Imagine you're hosting a radio talk show and nobody's calling in.
That's kind of how I felt in the early days of the Country Mike blog, but luckily I've received a few e-mails from folks, who have shared information regarding country music.
I heard from Leon of Missouri, who wanted to let me know about a traditonal country singer in the Ozarks named
And I was very impressed with her sound, which could be described in the Patsy Cline/early 1960's style.
Turner of Springfield, Mo., describes her music as country, western swing and Americana, and the music will automatically take you back to another time and place. Four of her songs are posted on the myspace page, and they're all excellent. The ballad, "Staring at the Moon", stands out with its heavy emphasis on fiddle and steel guitar.
Thanks for letting me know about this great country artist, Leon!
Next, Wendy of Ottawa, Ontario e-mailed me about an upcoming country legend visiting her area. I wish I could make plans to visit the Canadian capital, so I could attend an Ottawa Senators playoff hockey game and see George Hamilton IV.
Hamilton will be playing at the Rideau Carlton Speedway (Winner's Club Circle) in Ottawa on Sunday, June 10. The concert is a fundraising event for the South Gloucester United Church.
Last but not least, I heard from P.J., a huge Alabama fan living in Jackson, Miss.
P.J., I love a lot of Alabama's new stuff, but remember when they sang "God Must Have Spent A Little More Time With You" with N'Sync. Come on, they were practically screaming 'we want a crossover hit'
And I didn't like it when Randy Owen was a host on Nashville Star last season. I thought he was condescending, especially to contestant Meg Allison, who sang a bluesy/folk song "Oh Atlanta" and Owen said you need to sing songs that people know to be successful. Just because being mainstream worked for him doesn't mean it has to be everybody else's rout.
Other than that, I like Alabama's stuff, and I have much respect for the Bama Fanatics, and hope you'll still read my blog, despite the aforementioned criticism of your boys.
Now, on to a couple of new albums that were released today, by Miranda Lambert and
Blake Shelton. In a nutshell, Lambert's career will take off and Shelton's will level off.
Usually, the sophomore album is make or break, and I think that Lambert's will send her into stardom. That song, "Famous in a Small Town", is one that many people can relate to and she does such a good job on it vocally.
Apparently, Lambert also wants to be the leader in country's new 'angry at my boyfriend' subgenre. With Carrie Underwood singing "Before He Cheats", it's not believable because Underwood seems to have such a sweet personality. Lambert seems sweet too, but she also has a mean streak - at least according to her music videos. First, "Kerosene", now "Crazy Ex-Girlfriend" takes it to another level.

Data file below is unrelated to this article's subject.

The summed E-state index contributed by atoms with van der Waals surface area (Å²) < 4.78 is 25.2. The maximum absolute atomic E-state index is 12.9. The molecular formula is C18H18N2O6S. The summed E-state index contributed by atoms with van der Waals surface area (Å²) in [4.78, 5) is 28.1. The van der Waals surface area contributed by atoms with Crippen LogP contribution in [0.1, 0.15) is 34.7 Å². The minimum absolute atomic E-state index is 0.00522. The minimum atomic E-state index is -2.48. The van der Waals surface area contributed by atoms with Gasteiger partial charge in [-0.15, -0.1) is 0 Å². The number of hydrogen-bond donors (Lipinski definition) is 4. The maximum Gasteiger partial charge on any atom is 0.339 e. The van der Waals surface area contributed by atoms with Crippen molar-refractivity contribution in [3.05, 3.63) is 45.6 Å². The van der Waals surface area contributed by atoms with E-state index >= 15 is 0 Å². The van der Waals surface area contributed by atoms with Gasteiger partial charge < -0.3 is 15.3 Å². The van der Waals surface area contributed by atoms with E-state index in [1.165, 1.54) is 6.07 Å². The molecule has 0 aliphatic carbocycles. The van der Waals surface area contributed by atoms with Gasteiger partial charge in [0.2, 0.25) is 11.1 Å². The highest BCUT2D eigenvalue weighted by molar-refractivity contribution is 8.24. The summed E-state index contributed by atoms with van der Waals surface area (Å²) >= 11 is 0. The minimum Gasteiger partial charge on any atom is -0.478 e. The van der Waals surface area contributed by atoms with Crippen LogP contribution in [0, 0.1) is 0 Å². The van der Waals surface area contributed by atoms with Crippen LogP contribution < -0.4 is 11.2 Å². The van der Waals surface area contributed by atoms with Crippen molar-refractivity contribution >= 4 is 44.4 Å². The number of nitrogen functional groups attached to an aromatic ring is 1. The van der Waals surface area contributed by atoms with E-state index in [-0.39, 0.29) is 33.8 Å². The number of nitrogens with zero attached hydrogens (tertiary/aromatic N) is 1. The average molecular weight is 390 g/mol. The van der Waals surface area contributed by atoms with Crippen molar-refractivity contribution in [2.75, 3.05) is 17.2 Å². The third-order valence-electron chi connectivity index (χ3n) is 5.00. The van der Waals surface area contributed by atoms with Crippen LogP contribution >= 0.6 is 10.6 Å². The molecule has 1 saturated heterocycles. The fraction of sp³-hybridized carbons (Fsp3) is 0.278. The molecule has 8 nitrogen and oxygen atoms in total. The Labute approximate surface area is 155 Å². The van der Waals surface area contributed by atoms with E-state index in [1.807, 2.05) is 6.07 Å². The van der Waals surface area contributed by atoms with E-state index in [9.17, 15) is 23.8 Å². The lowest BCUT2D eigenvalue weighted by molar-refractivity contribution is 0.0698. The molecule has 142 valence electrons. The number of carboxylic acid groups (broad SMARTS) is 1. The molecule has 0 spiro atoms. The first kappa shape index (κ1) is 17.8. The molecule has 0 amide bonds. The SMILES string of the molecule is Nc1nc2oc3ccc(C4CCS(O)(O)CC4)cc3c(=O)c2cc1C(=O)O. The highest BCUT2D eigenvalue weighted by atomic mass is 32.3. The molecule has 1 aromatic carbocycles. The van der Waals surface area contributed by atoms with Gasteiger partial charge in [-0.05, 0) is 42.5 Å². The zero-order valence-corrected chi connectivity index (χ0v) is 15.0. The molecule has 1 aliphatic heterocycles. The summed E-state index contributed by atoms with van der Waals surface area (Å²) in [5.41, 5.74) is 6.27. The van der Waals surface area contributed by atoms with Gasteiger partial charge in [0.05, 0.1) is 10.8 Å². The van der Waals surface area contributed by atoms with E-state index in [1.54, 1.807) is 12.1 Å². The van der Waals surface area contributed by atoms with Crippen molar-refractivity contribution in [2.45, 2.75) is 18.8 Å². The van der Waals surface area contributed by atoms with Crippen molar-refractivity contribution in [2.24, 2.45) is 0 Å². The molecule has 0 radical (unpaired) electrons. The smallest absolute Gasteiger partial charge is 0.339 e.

Lambert really impressed me with "Dry Town". What's a better topic for a country song than being in a town where you can't get any alcohol?
On to Shelton. He's been a mid-level star since the beginning of the decade, but when will he be ready to go to the next level? My guess is that he felt that veering towards pop would take him there. I think he'll lose that bet, because he's one of a handful in Nashville who rely on a traditional sound as their calling card. He's not going to out-pop Rascal Flatts and Tim McGraw, so why not just stick to country and be in the Alan Jackson/George Strait vein?
The first single, "Don't Make Me" puts him in the pop direction, but other tracks are more traditional. What he releases as singles may be telling about the future of his career. None of the songs on the album struck me like the first time I heard "Austin", "The Baby" or to a lesser extent, "Nobody But Me".
I could be wrong because many of Shelton's songs have grown on me, among them "Ol' Red" and "Goodbye Time".
Also, I was thinking about country music-themed movies and how there's not that many of them. Although I admit the plot is corny, I definitely enjoy watching George Strait's film "Pure Country" on DVD or whenever its on CMT. Then, there's "Coal Miner's Daughter", which is a great one, and more recently, Toby Keith's "Broken Bridges" and the Johnny Cash biopic "Walk the Line".
I can't wait to see the movie about Charlie Pride and hope they make movies about Marty Robbins, Roy Acuff, Hank Williams and Keith Whitley.
E-mail me with some of the country movies you've liked and which ideas for country movies you'd like to see.
If anyone wants to write a movie script with Country Mike, I'm definitely up for it